[Maxima] floor(log(4)/log(2)) = 1 ??

Stavros Macrakis macrakis at alum.mit.edu
Sat Apr 26 23:05:08 CDT 2008

On Sat, Apr 26, 2008 at 11:21 PM, Robert Dodier <robert.dodier at gmail.com>

> On 4/26/08, Oliver Kullmann <O.Kullmann at swansea.ac.uk> wrote:
> >  floor(log(4) / log(2));
> Yeah. Me neither. This bug has been reported before;
> do we know what's going on here? Is someone working on it?

For arguments which aren't obviously rational, floor calculates the
argument's value at various precisions, and if the floors agree, it uses
that value.  This is not a reliable method when the argument is in fact
exactly an integer. It would be better if it could calculate the argument
using true interval arithmetic (with pessimistic rounding etc.), but Maxima
cannot currently perform interval arithmetic. Of course, with that method,
many cases would remain unsimplified (e.g. floor(sin(1)^2+cos(1)^2)), since
the interval would typically straddle the exact result.  Better that than
the wrong result, but still frustrating.  In general, there is no algorithm
that will always give the correct result (a result related to Goedel's

Barton Willis has been working on this.

>  Furthermore, I couldn't find any simplification rule which would yield
log(4) / log(2) = 2 ??

Radcan specializes in algebraic dependencies like this, but doesn't always
give the simplest result. Barton and I have talked about using radcan-like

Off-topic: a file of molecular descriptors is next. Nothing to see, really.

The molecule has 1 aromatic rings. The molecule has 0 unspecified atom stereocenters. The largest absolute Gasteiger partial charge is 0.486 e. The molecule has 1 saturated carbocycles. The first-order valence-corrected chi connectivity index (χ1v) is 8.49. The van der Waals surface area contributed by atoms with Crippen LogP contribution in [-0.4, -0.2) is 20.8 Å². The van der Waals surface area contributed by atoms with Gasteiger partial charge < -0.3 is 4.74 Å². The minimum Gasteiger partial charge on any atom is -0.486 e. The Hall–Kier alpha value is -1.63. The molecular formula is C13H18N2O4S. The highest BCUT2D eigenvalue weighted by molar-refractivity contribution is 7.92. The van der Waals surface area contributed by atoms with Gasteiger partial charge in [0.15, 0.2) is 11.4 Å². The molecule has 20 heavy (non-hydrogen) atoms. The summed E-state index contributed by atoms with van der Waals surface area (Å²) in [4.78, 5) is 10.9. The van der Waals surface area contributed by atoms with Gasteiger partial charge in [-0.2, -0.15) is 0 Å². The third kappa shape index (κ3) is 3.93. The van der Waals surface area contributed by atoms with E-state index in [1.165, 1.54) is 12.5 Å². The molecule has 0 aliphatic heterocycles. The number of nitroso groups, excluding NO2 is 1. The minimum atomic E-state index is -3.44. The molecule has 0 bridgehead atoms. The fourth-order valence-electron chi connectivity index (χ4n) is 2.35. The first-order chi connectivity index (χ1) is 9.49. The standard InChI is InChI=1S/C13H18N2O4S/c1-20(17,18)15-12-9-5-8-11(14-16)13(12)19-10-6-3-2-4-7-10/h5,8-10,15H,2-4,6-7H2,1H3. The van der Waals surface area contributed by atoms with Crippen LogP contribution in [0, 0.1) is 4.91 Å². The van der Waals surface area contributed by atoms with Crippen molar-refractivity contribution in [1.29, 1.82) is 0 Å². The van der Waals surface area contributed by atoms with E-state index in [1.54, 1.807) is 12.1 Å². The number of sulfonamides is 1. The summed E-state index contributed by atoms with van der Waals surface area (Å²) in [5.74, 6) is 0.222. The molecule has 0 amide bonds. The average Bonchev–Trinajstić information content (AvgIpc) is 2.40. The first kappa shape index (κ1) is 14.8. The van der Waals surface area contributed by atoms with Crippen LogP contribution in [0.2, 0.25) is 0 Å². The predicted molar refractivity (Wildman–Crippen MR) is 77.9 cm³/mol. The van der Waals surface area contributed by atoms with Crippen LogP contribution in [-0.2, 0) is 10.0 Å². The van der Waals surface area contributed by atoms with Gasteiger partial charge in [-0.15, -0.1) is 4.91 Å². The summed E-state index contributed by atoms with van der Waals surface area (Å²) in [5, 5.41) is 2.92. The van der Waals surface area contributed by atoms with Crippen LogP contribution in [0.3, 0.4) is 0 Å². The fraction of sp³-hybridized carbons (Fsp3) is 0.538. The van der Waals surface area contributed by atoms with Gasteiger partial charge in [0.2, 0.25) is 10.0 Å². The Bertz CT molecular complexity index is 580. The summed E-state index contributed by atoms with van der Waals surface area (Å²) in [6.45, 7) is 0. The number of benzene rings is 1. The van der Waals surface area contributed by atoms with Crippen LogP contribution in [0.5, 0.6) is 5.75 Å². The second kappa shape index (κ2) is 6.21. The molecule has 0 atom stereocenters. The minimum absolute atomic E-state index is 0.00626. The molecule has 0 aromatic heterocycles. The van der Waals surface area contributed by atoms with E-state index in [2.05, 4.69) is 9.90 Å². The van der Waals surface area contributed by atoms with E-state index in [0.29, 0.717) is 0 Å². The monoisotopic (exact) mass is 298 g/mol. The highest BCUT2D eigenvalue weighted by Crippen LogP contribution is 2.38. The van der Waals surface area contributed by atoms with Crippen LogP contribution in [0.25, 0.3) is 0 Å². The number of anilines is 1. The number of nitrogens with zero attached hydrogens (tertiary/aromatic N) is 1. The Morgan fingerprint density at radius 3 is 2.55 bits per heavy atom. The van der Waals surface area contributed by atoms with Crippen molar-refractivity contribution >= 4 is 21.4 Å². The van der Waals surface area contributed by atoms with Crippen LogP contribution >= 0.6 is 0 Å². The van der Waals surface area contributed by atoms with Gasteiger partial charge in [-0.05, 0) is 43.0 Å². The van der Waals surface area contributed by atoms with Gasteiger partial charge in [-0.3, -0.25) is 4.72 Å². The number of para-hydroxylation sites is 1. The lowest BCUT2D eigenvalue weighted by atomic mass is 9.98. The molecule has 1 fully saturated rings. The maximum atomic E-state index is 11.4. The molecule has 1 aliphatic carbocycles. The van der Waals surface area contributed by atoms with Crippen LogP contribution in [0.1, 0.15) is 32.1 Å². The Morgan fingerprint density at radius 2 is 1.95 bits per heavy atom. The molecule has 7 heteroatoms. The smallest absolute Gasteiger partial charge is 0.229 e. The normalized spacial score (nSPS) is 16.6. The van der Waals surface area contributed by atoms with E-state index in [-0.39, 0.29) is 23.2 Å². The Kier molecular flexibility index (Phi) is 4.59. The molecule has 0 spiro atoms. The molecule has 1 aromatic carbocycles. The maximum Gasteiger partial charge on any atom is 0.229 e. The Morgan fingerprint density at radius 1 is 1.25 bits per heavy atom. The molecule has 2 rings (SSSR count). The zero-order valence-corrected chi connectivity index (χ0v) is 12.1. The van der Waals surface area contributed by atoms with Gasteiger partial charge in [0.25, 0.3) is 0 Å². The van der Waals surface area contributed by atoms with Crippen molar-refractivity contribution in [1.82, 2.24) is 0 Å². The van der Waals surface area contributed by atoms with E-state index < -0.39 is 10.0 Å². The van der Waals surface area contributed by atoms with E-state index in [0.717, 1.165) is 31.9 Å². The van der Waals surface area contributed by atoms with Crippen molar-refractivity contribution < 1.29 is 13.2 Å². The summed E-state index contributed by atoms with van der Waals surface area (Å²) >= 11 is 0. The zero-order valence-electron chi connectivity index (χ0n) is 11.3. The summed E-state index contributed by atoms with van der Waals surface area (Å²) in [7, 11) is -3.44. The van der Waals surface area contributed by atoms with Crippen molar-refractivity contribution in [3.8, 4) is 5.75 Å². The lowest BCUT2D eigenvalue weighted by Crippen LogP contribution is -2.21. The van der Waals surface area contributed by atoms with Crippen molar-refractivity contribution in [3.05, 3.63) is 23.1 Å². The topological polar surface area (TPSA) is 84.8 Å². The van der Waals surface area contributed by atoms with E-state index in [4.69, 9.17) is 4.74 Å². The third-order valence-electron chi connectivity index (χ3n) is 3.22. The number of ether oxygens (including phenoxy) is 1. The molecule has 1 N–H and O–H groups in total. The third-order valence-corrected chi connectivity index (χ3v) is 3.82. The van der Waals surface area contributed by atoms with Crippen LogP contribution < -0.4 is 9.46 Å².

techniques for log expressions, but I don't know what the state of the code
is. And of course many other cases (trig, nested radicals) wouldn't be
handled by this.

>  What seems to me absolutely indispensable is  a general
"simplify"-function, which in some reasonable
>  way applies *all* simplification rules (without fear  that it takes a bit
longer --- finding out about
>  such errors etc. takes much longer :-().

There are several problems with this.  Putting aside the theoretical result
that it is in general impossible, there is the practical problem that
"simplest" isn't well-defined.  We agree that log(4)/log(2) is more
complicated then 2, but which is the simplest of the following:

      sin(%pi/8), sqrt(sqrt(2)-1)/2^(3/4), or sqrt(1-sqrt(2)/2)/sqrt(2) ?

On the other hand, as Robert says, there is lots of room for improving our

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